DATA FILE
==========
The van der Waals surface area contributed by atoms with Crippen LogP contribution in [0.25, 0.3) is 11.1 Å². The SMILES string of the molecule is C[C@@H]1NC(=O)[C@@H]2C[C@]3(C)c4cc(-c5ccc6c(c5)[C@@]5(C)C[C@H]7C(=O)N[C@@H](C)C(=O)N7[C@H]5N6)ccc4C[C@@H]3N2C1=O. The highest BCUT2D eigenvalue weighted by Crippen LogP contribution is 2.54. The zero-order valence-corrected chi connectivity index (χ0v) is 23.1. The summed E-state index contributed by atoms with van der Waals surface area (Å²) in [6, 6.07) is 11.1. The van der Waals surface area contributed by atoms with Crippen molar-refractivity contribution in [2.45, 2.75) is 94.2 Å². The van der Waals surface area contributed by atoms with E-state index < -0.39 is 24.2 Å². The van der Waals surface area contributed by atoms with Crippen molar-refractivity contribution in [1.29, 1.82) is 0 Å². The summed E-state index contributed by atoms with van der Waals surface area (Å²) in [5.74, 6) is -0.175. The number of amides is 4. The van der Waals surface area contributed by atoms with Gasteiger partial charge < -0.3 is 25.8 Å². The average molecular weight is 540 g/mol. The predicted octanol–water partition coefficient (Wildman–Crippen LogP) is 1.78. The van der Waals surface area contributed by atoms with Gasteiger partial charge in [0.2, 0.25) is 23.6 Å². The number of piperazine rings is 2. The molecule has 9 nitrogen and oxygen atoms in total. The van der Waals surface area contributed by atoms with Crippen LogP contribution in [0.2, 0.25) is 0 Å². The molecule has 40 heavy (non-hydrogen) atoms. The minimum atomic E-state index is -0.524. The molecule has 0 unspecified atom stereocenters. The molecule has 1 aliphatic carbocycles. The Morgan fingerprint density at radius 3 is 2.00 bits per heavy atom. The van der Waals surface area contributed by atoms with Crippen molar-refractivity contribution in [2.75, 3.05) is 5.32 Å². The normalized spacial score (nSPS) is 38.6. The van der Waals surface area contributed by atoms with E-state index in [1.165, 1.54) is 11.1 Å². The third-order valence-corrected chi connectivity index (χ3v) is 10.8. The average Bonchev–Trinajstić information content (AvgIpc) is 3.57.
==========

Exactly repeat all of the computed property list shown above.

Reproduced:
The van der Waals surface area contributed by atoms with Crippen LogP contribution in [0.25, 0.3) is 11.1 Å². The SMILES string of the molecule is C[C@@H]1NC(=O)[C@@H]2C[C@]3(C)c4cc(-c5ccc6c(c5)[C@@]5(C)C[C@H]7C(=O)N[C@@H](C)C(=O)N7[C@H]5N6)ccc4C[C@@H]3N2C1=O. The highest BCUT2D eigenvalue weighted by Crippen LogP contribution is 2.54. The zero-order valence-corrected chi connectivity index (χ0v) is 23.1. The summed E-state index contributed by atoms with van der Waals surface area (Å²) in [6, 6.07) is 11.1. The van der Waals surface area contributed by atoms with Crippen molar-refractivity contribution in [2.45, 2.75) is 94.2 Å². The van der Waals surface area contributed by atoms with E-state index < -0.39 is 24.2 Å². The van der Waals surface area contributed by atoms with Crippen molar-refractivity contribution in [1.29, 1.82) is 0 Å². The summed E-state index contributed by atoms with van der Waals surface area (Å²) in [5.74, 6) is -0.175. The number of amides is 4. The van der Waals surface area contributed by atoms with Gasteiger partial charge < -0.3 is 25.8 Å². The average molecular weight is 540 g/mol. The predicted octanol–water partition coefficient (Wildman–Crippen LogP) is 1.78. The van der Waals surface area contributed by atoms with Gasteiger partial charge in [0.2, 0.25) is 23.6 Å². The number of piperazine rings is 2. The molecule has 9 nitrogen and oxygen atoms in total. The van der Waals surface area contributed by atoms with Crippen LogP contribution in [0.2, 0.25) is 0 Å². The molecule has 40 heavy (non-hydrogen) atoms. The minimum atomic E-state index is -0.524. The molecule has 0 unspecified atom stereocenters. The molecule has 1 aliphatic carbocycles. The Morgan fingerprint density at radius 3 is 2.00 bits per heavy atom. The van der Waals surface area contributed by atoms with Crippen molar-refractivity contribution in [2.75, 3.05) is 5.32 Å². The normalized spacial score (nSPS) is 38.6. The van der Waals surface area contributed by atoms with E-state index in [1.165, 1.54) is 11.1 Å². The third-order valence-corrected chi connectivity index (χ3v) is 10.8. The average Bonchev–Trinajstić information content (AvgIpc) is 3.57.